Apprenticeships are a hot topic in the pub sector, as operators look for ways to retain staff in the wake of Brexit and larger businesses consider how to invest their apprenticeship levy funding.
With many changes happening, particularly as we move from apprenticeship frameworks to standards, setting up a development plan can seem like a daunting task – but it needn’t be. A bit of well thought-out planning can make a big difference when it comes to establishing a training strategy to be proud of. Before setting out on this journey, here are my top points for consideration.
All businesses in our industry are different, as are the people who work in them. The first step of setting up a programme is to look at your business goals, then the career aspirations of your team and any skills gaps you may have. Working with a training provider, you can then find the right apprenticeships to collectively meet these objectives.
Most companies will already have some form of staff training in place, but a common pitfall when setting up an apprenticeship scheme is not mapping these existing skills and knowledge into that structure. This can mean you effectively end up paying twice for the training. At HIT, we work with clients to ensure they have a bespoke scheme which matches their individual requirements and that they’re maximising their levy funding.
One of the main differences between the new apprenticeship standards compared to the old frameworks system is that learners will now have to complete one assessment at the end of their course. The end-point assessment (EPA) can include multiple-choice tests, observations, a professional discussion and a written project. While apprenticeships are geared to helping employees be the best they can be in their job, it’s also important to put steps in place throughout the 12-month learning to ensure they are geared up for the EPA. At HIT, our trainers meet with their learners regularly to check how they are finding the training and to ensure nothing comes as a surprise.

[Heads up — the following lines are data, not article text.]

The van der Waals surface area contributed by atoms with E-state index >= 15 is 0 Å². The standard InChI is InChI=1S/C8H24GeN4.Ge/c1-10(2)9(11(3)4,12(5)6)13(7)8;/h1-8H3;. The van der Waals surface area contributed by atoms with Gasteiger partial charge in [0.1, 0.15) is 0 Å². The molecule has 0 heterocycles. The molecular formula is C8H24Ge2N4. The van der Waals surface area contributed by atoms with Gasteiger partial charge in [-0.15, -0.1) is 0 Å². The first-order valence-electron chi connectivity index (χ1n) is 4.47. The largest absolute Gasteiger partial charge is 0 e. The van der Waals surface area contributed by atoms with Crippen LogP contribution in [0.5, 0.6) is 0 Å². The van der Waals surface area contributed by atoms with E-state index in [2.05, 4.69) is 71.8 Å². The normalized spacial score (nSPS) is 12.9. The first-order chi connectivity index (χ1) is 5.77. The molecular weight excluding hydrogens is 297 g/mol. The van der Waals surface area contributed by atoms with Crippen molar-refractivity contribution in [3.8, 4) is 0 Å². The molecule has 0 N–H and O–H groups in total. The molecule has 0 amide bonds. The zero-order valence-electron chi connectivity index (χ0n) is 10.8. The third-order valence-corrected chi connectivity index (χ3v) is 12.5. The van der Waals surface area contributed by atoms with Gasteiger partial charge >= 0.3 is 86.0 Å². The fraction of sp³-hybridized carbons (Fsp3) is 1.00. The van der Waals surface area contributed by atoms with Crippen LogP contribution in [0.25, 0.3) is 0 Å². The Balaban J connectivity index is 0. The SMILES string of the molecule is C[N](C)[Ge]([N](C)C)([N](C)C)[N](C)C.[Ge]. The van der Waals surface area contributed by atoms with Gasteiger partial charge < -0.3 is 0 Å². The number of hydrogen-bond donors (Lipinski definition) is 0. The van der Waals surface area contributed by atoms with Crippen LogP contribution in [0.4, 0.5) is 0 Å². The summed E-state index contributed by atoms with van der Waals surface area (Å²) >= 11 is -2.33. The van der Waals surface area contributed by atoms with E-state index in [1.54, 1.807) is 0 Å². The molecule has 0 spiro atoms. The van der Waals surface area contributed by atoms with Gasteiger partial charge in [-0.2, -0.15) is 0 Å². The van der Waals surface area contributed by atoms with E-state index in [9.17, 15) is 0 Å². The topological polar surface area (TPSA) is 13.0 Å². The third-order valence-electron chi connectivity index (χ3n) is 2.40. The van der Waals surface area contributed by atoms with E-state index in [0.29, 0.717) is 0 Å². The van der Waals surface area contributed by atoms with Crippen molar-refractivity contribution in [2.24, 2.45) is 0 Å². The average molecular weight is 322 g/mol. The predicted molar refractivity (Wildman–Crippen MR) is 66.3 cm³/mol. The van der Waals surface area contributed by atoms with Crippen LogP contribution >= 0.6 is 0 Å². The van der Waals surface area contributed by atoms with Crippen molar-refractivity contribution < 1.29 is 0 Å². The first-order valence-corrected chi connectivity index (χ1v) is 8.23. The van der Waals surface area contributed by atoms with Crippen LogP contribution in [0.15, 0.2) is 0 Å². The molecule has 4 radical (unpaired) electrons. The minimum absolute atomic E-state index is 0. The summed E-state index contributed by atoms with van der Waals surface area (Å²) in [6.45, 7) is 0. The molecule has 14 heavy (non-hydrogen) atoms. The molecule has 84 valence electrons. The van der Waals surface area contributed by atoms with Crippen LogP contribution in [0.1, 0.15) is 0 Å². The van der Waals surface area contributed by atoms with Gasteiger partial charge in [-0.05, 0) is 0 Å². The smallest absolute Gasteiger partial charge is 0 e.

After developing a market-leading apprenticeship programme, don’t forget to tell people about it! This is vital when it comes to recruitment and retention. Companies which invest in staff development are seen as a more attractive place to work – particularly amongst Millennials – and for a sector with an increasing skills shortage, it’s fundamental.
As we start a New Year, there’s no better time to evaluate your training and how apprenticeships can fit into this.
Apprenticeships have never been so relevant and in-line with the requirements of our sector. There is undoubtedly an appetite for high-quality training and career progression opportunities from the talented people we have in the sector. I urge all publicans to make the most of the benefits afforded by the apprenticeship changes and start thinking carefully about how investing in staff development can lead their business to future success.